3. Refer to your state requirements/regulations
States have protocols in place for when disaster strikes, and regulations that need to be followed. Refer to them in times of crisis to make sure your business doesn’t get itself in hot water while the water is already hot. Make sure your business has necessary procedures in place for worker’s compensation issues, policy violations, and medical issues. Matt Blaine, an associate in Davison, Eastman & Muñoz’s business law and litigation department, suggests business owners revisit paid time off, sick time, and leave policies for compliancy with applicable laws and regulations.
Proactive approach: Blaine recommends consulting with an attorney when developing and implementing these policies. He also advises business owners to consider the type of insurance their business needs, the levels of coverage and whether any endorsements are necessary. “Although your business may have a workers’ compensation insurance policy and a commercial general liability policy, does it have directors and officers insurance, errors and omissions insurance, business interruption insurance or insurance that would cover the many ramifications that can result from a cybersecurity data breach? These questions should be evaluated internally by your business, researched independently and addressed collaboratively with a trusted insurance professional,” Blaine said.
4. Create an employee social media policy beforehand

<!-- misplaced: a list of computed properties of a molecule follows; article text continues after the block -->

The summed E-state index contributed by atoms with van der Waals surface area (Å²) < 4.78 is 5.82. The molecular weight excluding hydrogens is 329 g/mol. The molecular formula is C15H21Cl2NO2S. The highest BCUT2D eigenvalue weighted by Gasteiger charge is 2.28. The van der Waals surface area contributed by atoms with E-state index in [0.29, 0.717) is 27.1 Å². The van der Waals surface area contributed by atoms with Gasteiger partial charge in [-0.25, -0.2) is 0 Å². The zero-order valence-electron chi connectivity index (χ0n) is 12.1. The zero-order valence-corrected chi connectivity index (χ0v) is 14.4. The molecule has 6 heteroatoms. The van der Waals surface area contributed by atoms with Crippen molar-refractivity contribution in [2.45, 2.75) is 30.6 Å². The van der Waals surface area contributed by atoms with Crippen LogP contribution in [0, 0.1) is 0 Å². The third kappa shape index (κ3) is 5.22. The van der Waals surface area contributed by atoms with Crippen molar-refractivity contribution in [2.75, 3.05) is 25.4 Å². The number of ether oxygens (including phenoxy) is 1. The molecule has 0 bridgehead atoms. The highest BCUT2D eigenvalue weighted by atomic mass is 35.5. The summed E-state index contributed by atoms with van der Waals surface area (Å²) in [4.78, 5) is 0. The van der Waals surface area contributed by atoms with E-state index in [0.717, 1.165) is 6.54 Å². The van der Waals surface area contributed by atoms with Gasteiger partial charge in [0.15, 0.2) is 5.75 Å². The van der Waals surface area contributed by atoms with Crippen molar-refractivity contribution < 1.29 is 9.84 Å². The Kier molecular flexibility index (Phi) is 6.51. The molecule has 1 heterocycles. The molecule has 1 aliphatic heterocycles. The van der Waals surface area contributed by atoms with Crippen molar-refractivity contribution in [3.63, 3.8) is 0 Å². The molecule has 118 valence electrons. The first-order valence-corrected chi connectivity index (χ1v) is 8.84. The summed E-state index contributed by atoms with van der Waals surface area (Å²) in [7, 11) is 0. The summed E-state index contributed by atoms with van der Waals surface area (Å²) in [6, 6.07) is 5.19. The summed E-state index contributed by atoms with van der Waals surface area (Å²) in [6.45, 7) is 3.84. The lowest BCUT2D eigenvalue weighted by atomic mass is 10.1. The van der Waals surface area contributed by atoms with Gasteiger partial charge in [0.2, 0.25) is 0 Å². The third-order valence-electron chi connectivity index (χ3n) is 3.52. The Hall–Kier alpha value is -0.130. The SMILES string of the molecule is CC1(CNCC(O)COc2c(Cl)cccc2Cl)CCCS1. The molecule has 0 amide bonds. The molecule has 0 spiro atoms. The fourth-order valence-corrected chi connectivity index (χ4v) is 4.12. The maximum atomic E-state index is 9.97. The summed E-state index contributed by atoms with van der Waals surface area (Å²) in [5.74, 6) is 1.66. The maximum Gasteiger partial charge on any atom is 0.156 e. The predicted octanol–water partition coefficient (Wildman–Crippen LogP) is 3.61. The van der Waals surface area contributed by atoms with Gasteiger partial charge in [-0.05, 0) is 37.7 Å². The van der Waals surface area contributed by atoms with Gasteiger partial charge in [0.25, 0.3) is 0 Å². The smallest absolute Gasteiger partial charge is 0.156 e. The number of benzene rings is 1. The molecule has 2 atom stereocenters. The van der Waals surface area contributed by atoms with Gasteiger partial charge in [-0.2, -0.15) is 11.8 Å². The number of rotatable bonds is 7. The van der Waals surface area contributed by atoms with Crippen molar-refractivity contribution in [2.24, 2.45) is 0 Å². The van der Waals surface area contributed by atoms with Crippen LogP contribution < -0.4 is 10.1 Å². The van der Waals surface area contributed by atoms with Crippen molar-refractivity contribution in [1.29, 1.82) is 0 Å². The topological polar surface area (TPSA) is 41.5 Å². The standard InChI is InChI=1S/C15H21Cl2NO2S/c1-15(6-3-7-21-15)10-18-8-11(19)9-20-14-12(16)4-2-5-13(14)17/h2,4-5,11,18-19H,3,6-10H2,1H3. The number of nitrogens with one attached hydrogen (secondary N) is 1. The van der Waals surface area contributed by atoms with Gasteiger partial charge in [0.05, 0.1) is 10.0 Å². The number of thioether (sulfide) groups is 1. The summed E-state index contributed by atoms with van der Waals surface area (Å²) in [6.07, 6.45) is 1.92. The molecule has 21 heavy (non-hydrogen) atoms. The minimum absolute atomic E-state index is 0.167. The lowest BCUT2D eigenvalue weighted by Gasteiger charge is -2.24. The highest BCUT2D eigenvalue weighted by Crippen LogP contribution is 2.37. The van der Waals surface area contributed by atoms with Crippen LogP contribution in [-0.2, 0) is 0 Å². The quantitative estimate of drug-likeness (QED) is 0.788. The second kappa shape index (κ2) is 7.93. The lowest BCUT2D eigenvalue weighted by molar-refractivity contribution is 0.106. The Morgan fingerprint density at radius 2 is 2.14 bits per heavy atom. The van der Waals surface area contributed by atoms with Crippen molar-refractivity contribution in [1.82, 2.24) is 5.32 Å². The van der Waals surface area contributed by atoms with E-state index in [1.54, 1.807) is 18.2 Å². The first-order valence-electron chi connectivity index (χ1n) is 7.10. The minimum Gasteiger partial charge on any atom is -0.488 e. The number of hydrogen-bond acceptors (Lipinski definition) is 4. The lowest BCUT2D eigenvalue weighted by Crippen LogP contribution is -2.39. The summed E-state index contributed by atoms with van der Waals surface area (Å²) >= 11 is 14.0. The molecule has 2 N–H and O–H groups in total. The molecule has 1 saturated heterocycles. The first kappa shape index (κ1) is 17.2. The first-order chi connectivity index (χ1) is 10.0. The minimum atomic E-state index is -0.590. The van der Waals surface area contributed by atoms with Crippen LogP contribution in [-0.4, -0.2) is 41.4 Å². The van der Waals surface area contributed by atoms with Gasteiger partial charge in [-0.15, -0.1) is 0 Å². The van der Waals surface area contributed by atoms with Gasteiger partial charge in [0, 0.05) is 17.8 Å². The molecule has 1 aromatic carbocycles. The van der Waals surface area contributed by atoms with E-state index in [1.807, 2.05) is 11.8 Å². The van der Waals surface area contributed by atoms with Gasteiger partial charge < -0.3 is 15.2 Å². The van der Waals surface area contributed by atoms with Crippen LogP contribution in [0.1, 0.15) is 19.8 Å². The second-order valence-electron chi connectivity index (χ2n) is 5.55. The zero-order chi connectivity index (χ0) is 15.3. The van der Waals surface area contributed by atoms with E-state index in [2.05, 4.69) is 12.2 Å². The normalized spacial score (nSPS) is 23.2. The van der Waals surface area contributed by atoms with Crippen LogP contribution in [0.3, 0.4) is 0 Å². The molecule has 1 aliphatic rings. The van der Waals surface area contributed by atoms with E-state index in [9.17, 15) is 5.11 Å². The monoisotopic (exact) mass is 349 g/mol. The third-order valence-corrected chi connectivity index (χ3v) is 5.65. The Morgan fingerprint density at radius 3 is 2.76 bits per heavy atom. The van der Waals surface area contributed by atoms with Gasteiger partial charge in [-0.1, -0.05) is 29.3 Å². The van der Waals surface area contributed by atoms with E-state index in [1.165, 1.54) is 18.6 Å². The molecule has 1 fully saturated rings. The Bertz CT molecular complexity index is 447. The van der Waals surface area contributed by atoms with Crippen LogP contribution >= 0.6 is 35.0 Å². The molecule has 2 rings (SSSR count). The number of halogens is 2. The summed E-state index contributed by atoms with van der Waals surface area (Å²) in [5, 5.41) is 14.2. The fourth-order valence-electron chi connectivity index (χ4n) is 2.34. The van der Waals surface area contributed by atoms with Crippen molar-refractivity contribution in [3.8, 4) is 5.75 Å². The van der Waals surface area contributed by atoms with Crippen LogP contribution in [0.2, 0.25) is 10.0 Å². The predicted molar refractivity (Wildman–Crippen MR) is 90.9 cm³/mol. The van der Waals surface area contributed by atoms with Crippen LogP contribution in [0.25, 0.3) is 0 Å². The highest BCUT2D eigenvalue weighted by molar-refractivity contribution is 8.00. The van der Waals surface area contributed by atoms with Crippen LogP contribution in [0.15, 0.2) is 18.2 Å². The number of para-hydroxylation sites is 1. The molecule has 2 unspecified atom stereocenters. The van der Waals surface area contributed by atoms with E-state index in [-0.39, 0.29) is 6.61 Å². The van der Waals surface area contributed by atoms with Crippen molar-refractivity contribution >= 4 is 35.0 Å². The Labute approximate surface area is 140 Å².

It’s important to have a social media policy in place for employees, regardless of whether there’s an emergency or not. A good social media policy outlines them, whether the employee is acting on company social or a personal account. Rebecca Carvalho, an associate in Davison, Eastman & Muñoz’s criminal and regulatory defense and municipal law departments, suggests creating a policy that fits your business, keeping an eye out for how that policy will work in both good times and bad.
“The saying that you can’t un-ring a bell rings true when your business is in a crisis,” Carvalho said. “If you haven’t had or enforced a media policy, and you let your employees post whatever and whenever, it will be hard, if not impossible, to turn on a dime and enact and/or enforce a media policy,” she said.
Proactive approach: Create a policy now to mitigate risk for both you the employer and your employees. Check out these examples of organizations with great social media policies from HireRabbit.com.
5. Tweet, retweet, tweet again
Twitter moves fast, and even faster during a disaster. Information can be pushed off the screen in a matter of seconds. Twitter isn’t like Facebook, where things stay visible for an extended period of time. Tweeting the same message a few hours apart won’t irritate readers, it will keep them informed.